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Halfway Through Panama

How quickly the time has gone! We've been here for a month now, and it will already be hard to go.

We went to Mireya's for lunch today and Mireya said (in Spanish), "Oh good! I was thinking you left the country already!"

She seemed happy that we were here for another month and we talked about our trip to Las Tablas. I don't want to talk much about the Great Panamanian Road Trip of 2008, since Todd is writing a post about it and I'm making a video about it (check back this weekend), but I will say this - it was great!

Music, Tech and the Future

On Ryan

Music, as a manmade phenomena, goes back at least thousands and thousands of years to when we've found artifacts of the first flutes and drums. Music has always been a community affair–something done in groups to help bring people together. Funny that now I've been working on music alone in my apartment the last few weeks. (NOTE: I'm a composer and musician myself, and it seems more and more the life of a composer looks more and more like the life of a hermit. But I also have this connection to the group aspect of music. I'm a drummer, and nothing gets me going more than playing drums with others. It's a blast.)

The last hundred years or so has changed almost everything about human society. Music could be recorded and enjoyed at any convenient time in any convenient location–not just the concert hall, the bar or the living room around the family piano. To hear great music you didn't have to be a great musician or have one in the family. This accessibility raised the overall level of “quality” and “musicianship” all over the civilized globe–students had access to better resources and tools and themselves became better musicians than those that came before. This cycle continues to this day where kids using a sequencer can make professional-quality sounds that would've taken weeks to create in a high-end studio twenty years ago. I mean, yeah, the sounds won't necessarily be as “warm” or “mature” sounding, but kids today (me included) are easily making lots of sounds that producers struggled to make (or didn't even dream of making) in the 80s and 90s.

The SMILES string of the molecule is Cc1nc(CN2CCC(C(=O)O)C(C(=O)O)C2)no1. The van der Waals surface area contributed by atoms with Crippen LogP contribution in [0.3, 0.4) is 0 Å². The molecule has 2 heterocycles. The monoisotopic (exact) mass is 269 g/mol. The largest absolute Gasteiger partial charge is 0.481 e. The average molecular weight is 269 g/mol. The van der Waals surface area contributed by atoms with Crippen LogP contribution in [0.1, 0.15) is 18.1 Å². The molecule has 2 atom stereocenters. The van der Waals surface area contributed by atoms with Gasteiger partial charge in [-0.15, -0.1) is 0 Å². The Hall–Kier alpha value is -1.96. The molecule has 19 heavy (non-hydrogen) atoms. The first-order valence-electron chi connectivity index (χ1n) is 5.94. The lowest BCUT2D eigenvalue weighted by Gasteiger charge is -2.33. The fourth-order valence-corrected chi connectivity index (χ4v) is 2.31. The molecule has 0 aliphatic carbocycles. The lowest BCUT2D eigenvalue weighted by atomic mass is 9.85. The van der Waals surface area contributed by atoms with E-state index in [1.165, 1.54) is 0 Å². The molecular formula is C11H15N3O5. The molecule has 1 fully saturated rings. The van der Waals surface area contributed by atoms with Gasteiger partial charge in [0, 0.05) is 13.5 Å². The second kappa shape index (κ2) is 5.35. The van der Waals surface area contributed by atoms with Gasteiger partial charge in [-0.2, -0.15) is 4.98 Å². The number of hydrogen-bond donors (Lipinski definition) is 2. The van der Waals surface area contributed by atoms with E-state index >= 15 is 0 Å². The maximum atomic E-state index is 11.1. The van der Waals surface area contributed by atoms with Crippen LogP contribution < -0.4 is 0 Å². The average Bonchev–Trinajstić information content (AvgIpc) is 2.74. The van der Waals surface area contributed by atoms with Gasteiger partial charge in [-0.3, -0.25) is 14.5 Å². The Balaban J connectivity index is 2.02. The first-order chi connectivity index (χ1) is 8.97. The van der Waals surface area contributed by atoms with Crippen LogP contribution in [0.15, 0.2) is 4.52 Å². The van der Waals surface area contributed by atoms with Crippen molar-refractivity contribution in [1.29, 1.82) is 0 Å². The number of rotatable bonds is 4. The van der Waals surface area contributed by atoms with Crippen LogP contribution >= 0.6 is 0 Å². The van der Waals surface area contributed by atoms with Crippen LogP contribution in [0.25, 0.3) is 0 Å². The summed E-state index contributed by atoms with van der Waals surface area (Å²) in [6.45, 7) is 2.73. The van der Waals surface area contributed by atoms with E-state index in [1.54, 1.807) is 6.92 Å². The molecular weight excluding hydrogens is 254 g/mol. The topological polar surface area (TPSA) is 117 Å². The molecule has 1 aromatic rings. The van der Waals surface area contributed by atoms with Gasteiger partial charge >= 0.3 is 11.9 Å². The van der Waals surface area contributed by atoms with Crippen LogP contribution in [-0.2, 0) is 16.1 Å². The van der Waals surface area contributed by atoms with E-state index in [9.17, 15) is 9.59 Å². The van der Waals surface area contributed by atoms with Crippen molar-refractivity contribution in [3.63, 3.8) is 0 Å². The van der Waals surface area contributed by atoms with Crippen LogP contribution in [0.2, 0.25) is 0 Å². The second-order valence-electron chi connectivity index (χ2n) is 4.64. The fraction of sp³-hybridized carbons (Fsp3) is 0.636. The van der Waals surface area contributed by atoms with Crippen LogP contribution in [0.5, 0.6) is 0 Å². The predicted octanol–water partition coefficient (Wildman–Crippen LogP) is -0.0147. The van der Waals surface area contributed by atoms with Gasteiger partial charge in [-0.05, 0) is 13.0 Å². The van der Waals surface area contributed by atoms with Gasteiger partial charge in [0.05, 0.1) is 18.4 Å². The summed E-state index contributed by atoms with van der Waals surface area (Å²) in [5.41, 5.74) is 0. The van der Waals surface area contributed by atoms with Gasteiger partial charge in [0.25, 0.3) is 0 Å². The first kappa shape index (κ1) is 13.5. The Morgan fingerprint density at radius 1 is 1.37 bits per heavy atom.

As a product of this wave of technological accessibility, I am of course in favor of all these developments. It's a good thing that great music can be accessed so easily and so cheaply using services like Spotify, rdio, Pandora, iTunes (and BitTorrent). It's a great thing that people with no musical training or background can pick up iPads and start jamming together using scale-locked touchpad interfaces. It encourages people to learn and experiment with music, advancing sounds forward and making music a more easily enjoyable part of life. It's how I discovered the fun and joy that comes from listening to and creating music as I was growing up.

On the flip side, now that I'm joining this force of professional music-makers, I have my well-being to worry about. I want to make music for a living, but how can I make a living doing something I believe should be intrinsically free and open? Should I do gigs for free and sell advertising space to put in the lulls between songs? Should I preface each new track I make with announcements like, “this track was made using Spectrasonics software?”

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